A suspect in a crime she says she did not commit, UC Berkeley alumna Stacey Addison is confined to East Timor for up to a year.
Addison, a 40-year-old veterinarian, was arrested more than one month ago for alleged drug trafficking. She spent four nights in jail, but prosecutors have not charged or formally questioned her since the detention. Authorities told her she must remain in the country for the duration of the investigation.
“After the investigation they will decide whether or not to press formal charges against me,” Addison said in an email. “The investigation is secret so I am not allowed to know any details.”
Halfway around the world, worried family and friends watched her story unfold through social media and emails. “Please do not forget I am here,” Addison wrote Oct. 2 on a Facebook page her friends created. Per the rules of her conditional liberty, she hasn’t left East Timor.
“It’s a scary situation,” said Bernadette Kero, Addison’s mother, over the weekend. “We do everything we can to get it resolved. Today, I’m writing different letters to state department officials, our representatives — basically anyone I can think of.”
In January 2013, Addison left her job and sold her house, car and furniture in Portland, Oregon, to finance a trip around the world. Since leaving, she has traveled through South America, Central America and Asia, volunteering as a vet in Peru and Ecuador.
Her troubles didn’t begin until last month, on the morning of Sept. 5, in West Timor — the Indonesian half of the Southeast Asian island. Her Indonesian visa was set to expire the following day, and she had to leave the country to avoid potentially hefty fines.
Addison traveled by motorcycle taxi from Atambua, West Timor, to the border of East Timor, an independent country on the same island. She passed through immigration without a problem and walked across the border at 10 a.m. Indonesian time.
In the 200-meter expanse between Indonesian and Timorese immigration buildings was a vehicle Addison believed to be a kijang: a taxi shared by multiple riders. She approached a man standing outside the SUV, who asked her if she was traveling to Dili, the capital of East Timor and her exact destination. She paid the driver, another man, $10.
During the three-hour drive to the capital, Addison could hardly communicate with the two men due to a language barrier. At one point in the afternoon, they pulled over so that the male passenger could stop at a DHL shipping office. While Addison and the driver waited in the car, a package was placed in the back of the vehicle.
Minutes after they left, police officers pulled them over, acting on a tip that the package contained drugs. Addison was later told that it carried methamphetamines.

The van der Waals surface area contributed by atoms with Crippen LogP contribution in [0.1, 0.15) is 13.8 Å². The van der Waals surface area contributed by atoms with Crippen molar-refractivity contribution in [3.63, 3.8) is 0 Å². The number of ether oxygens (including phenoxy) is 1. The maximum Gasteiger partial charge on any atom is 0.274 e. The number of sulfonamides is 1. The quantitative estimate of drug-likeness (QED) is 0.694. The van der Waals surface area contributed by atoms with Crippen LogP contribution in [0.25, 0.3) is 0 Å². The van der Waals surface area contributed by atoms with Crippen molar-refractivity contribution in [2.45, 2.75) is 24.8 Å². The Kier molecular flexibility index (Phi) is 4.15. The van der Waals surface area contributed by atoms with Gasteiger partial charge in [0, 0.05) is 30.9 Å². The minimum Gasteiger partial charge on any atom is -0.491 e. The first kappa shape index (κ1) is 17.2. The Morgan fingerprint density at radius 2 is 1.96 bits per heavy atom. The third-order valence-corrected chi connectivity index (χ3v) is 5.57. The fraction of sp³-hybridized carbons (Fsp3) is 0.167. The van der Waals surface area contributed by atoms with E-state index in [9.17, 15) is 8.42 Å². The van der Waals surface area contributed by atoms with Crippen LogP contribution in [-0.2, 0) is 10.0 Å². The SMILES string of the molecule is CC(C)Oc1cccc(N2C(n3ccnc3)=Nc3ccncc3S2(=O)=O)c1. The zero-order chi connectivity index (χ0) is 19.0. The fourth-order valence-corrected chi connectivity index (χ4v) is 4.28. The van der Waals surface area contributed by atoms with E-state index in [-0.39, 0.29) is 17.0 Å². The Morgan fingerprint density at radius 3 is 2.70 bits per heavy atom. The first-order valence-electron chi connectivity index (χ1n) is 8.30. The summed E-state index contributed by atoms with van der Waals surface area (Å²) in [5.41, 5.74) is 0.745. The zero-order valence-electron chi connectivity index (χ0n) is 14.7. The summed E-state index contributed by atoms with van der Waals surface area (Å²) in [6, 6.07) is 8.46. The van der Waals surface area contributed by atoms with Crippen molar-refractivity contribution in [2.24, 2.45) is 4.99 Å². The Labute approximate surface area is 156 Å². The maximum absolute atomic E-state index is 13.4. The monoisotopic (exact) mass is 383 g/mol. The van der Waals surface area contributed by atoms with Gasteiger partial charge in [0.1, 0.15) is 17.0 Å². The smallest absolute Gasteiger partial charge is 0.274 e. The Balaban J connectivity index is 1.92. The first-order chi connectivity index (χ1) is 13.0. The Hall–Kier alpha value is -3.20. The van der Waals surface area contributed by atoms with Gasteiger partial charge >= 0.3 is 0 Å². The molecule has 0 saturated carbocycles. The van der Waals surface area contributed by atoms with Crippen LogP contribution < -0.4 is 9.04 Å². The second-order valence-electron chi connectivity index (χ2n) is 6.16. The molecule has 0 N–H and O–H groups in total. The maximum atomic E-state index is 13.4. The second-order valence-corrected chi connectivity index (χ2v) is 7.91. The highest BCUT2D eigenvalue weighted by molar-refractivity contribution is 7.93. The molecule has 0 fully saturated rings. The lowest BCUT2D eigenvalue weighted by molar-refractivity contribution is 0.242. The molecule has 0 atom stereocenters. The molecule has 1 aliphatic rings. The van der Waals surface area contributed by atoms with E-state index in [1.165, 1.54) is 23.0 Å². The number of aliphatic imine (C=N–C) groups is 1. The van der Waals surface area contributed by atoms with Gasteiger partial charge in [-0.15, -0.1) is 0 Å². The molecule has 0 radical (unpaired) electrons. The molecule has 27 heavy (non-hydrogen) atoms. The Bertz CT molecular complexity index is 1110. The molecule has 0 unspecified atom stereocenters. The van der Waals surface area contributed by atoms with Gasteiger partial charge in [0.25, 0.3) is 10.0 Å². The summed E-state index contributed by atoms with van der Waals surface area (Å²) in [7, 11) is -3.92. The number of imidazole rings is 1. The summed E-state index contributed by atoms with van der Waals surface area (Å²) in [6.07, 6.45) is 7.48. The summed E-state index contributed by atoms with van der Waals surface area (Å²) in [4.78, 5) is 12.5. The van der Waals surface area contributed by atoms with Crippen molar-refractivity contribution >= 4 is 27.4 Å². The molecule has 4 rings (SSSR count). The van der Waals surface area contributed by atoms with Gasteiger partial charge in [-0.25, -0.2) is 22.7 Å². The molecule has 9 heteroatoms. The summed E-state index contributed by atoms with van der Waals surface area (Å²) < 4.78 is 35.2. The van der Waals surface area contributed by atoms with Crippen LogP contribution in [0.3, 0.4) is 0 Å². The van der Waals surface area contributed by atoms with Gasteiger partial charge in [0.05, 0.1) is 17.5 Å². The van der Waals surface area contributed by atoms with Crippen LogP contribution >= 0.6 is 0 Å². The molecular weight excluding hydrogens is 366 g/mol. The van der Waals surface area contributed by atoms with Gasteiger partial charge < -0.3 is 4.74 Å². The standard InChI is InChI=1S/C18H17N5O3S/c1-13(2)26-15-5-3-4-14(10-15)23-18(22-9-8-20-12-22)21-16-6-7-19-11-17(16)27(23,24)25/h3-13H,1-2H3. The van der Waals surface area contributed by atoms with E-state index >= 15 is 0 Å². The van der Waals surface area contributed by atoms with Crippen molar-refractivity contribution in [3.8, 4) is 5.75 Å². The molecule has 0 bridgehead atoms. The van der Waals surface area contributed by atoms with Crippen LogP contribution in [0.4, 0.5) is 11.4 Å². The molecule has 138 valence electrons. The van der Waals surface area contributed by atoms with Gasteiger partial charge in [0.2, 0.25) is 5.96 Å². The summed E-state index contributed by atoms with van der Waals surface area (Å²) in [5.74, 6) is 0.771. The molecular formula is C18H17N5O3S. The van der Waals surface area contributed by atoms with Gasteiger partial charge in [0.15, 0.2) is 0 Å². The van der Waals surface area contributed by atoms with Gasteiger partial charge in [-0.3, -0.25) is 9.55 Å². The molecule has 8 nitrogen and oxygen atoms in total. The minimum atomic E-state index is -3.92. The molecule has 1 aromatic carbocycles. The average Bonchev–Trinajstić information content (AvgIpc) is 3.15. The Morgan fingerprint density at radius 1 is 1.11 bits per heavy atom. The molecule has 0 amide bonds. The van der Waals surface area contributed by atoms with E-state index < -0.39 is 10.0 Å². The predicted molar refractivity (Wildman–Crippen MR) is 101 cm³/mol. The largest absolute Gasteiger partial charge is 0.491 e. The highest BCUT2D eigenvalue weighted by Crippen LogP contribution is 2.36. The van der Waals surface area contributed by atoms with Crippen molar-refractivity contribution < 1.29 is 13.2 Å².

“Initially I wasn’t very concerned because I knew I had done nothing wrong,” she said in an email. “I did not know the package contained drugs at that time. I was initially told I was being searched because I had come from Indonesia.”
Drug trafficking and smuggling in the area are common, given “porous” borders between islands, according to Sylvia Tiwon, a UC Berkeley associate professor and expert on Southeast Asia.
At the police station, Addison’s belongings were searched and personal medications tested. She produced a urine sample, and her clothes were stripped. An investigation chief told her that none of the tests nor searches indicated drug use or trafficking.
Authorities eventually drove her to a hotel, but fewer than two hours later, officers came to her door and told her to gather her belongings. She was under arrest.
A YouTube video showed Addison under a pink sarong, being escorted back to jail after an initial hearing Sept. 8.
For four nights, Addison was jailed in a cell with about 10 other women who all slept on the floor with blankets and were provided three meals a day. On Facebook, Addison later described the experience as one that shook her sense of safety.
“It is not the living conditions that made going to jail the worst experience of my life,” she wrote. “It is the fear, the uncertainty, the lack of control of your life. It is the sound the door makes when you are locked in a cage for the first time … It is having to face the fact that there is a very real possibility that you might spend the rest of your life in jail for sharing a taxi.”
When Addison’s close friends and UC Berkeley alumnae Suma Peesapati and Cristy Fajardo heard the news, they were in disbelief.
“I know her, and I know she would never be involved in anything like that,” said Fajardo, a journalist with CBS Los Angeles. “There’s no evidence against her, so we’re all hoping it will be resolved quickly.”
On Sept. 9, a judge ruled to release Addison from jail on conditional liberty. Her passport was taken away, and she must now remain in the country for up to a year as the investigation proceeds.
Although a representative from the U.S. embassy regularly contacts Addison, U.S. officials cannot interfere with a foreign investigation. Last week, the attorney Addison hired filed a court petition for her case to be closed and her passport returned.
Addison, who had no set return date before her ordeal, had planned on meeting up with Peesapati in Myanmar. But considering everything that has happened, Peesapati said she would understand if Addison wanted to go home.
Until then, Addison will await liberty from a hostel, where she writes letters to officials and updates her support circle through unreliable Internet connection.
“She’s smart and willing and cooperative,” her mother said. “Nov. 5 is Stacey’s birthday. I hope she is not going to spend it detained.”